As Alberta released its models for the pandemic this week, it was apparent Jason Kenney was already planning for the period beyond the peak of COVID-19 cases. What was also clear: More than any other Canadian political leader to this point, the Alberta Premier is willing to embrace surveillance by smartphone to aid in his province’s economic reboot.
In short, he wants people returning to Alberta from other countries to be monitored, by an app installed on their phones, to make sure they are following quarantine orders in the months ahead. This stringent approach will help stave off a second wave of COVID-19 and contribute to the reopening of businesses, offices and schools in the latter half of this year, he said.
“We can either maintain a super-tight lockdown on our economy, for months to come – in which case, the economic damage would be incalculable – or we can take a more targeted approach."
What we cannot know now is whether Mr. Kenney is leading the charge in what is an inevitable technological solution to help to control the spread of the virus – and eventually restart the Canadian economy – or going down a dangerous path when it comes to personal privacy and government overreach.
Mr. Kenney used the release of his province’s pandemic projection data this week to also lay out his “Relaunch Strategy," a plan to be deployed once the expected peak of COVID-19 deaths and hospitalizations in May or early June has passed. In a way, it seemed odd the Premier was already focused on a business recovery when he and public health officials have said taking care of the ill, and managing the pressure on hospitals and health care staff, are the most pressing matters.
The economic fallout of the pandemic is likely to hit harder and last longer in Alberta, due to tanking prices of oil, the province’s main commodity. The Premier is warning of a coming unemployment-level spike that could hit 25 per cent, and he makes frequent comparisons to the Great Depression. His argument for why the strategy is relevant today is that "the economic shutdown is also having an impact on people’s health and well-being.”
The Premier only outlined the broad strokes of the relaunch strategy, but the main goal is allowing for the phased-in return of some aspects of normal life while holding a second wave of coronavirus infections at bay. This will be done, Mr. Kenney said, by following the example of Asian countries such as Taiwan, Singapore and South Korea, where governments have managed through strict rules and rigorous tracking to keep parts of their economies functioning while much of the rest of the world is on lockdown.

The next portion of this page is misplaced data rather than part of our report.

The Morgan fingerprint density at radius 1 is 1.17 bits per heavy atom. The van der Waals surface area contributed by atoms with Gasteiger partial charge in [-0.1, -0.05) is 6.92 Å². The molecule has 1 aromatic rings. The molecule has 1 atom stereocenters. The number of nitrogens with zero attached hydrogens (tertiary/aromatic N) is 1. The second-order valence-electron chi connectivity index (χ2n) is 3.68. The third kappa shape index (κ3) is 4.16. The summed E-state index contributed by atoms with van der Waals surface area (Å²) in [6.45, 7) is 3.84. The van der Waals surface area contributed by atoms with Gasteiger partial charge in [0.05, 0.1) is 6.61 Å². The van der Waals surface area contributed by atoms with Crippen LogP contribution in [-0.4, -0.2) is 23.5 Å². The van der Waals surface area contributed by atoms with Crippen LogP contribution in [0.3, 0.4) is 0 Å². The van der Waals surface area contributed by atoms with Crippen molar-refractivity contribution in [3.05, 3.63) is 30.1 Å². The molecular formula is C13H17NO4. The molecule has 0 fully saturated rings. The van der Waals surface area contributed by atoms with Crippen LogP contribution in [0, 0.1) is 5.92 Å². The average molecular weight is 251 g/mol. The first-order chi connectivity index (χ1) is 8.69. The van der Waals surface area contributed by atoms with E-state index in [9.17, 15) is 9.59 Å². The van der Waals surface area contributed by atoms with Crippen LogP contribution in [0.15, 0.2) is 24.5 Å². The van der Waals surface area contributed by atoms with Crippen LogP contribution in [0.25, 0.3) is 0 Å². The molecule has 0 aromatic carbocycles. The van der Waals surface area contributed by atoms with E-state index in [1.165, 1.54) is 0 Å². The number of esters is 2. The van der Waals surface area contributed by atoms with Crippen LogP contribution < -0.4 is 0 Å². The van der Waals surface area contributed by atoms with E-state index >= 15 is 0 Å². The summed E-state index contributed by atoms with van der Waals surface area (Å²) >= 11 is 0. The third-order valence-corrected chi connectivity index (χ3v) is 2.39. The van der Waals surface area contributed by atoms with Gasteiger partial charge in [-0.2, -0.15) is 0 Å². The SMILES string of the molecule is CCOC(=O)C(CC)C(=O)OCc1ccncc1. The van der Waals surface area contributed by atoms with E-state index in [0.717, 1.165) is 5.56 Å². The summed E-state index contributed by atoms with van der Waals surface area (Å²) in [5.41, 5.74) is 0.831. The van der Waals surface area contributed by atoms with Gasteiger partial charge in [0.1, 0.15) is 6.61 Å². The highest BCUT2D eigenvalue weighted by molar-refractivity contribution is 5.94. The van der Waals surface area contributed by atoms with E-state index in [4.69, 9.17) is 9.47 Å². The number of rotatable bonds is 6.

Part of the plan includes a broadside at Ottawa’s response to the pandemic. The Premier said this week it was a mistake for the federal government to wait so long to close Canada’s borders, especially from countries with high rates of infection. Alberta’s public sector will take a new, yet-unspecified role in enforcing quarantines for international arrivals at airports or border crossings, Mr. Kenney said, similar to British Columbia, where the province is now requiring that travellers from abroad commit to specific plans to self-isolate.
Other key elements of the strategy include a massive increase in testing for the disease, tireless contact tracing, getting Albertans to regularly wear masks in public and, eventually, the use of serological tests that allow for the identification of people who have recovered from a COVID-19 infection and have some kind of immune response.
The most controversial measure will be Mr. Kenney’s push to track the movements of those returning from hard-hit countries with smartphone apps, even if he is promising their “limited and appropriate use."
Mr. Kenney can point to strong examples such as Taiwan, which has fewer than 400 confirmed COVID-19 cases and five deaths, and where restaurants, schools and offices have stayed open. People arriving from overseas are subject to having their phones “satellite-tracked” for enforcement.
It is possible other Canadian leaders would consider following Alberta’s lead. Last week, Quebec City’s police chief said officers used cellphone data to track and arrest a COVID-19-infected woman who allegedly violated an order to self-isolate. On Thursday, Ontario Premier Doug Ford expressed reservations about cellphone tracking being a “Big Brother approach," but also said it was a “pretty good idea” he would discuss with his Alberta counterpart. Prime Minister Justin Trudeau has said the federal government has no plans to use such tracking tools.
There are reasons for caution. Taiwan is doing much more than just tracking people by their phones. Even before the pandemic, the government monitored for reports of disease in other countries, and watched ports of entry for sick individuals. In the midst of the outbreak, people in quarantine have meals brought to their doorstep.
The world is still learning what really works. Despite strict surveillance that helped control the virus infection rate earlier this year, Singapore has reported a new jump in cases this week.
Laying out a plan to rebuild an Alberta economy in disarray is admirable. But Mr. Kenney also put out the cellphone strategy without releasing key details about what kind of tracking he would like to see or what one of an array of possible apps he is considering. He has not answered privacy questions, such as how can the public be assured data will not be misused, that data will eventually be destroyed and that monitoring will end when the coronavirus is brought under control.
The Premier’s actions will be judged by his words this week. “This is not a violation of civil liberties," Mr. Kenney said. “This is an essential and limited public health measure.”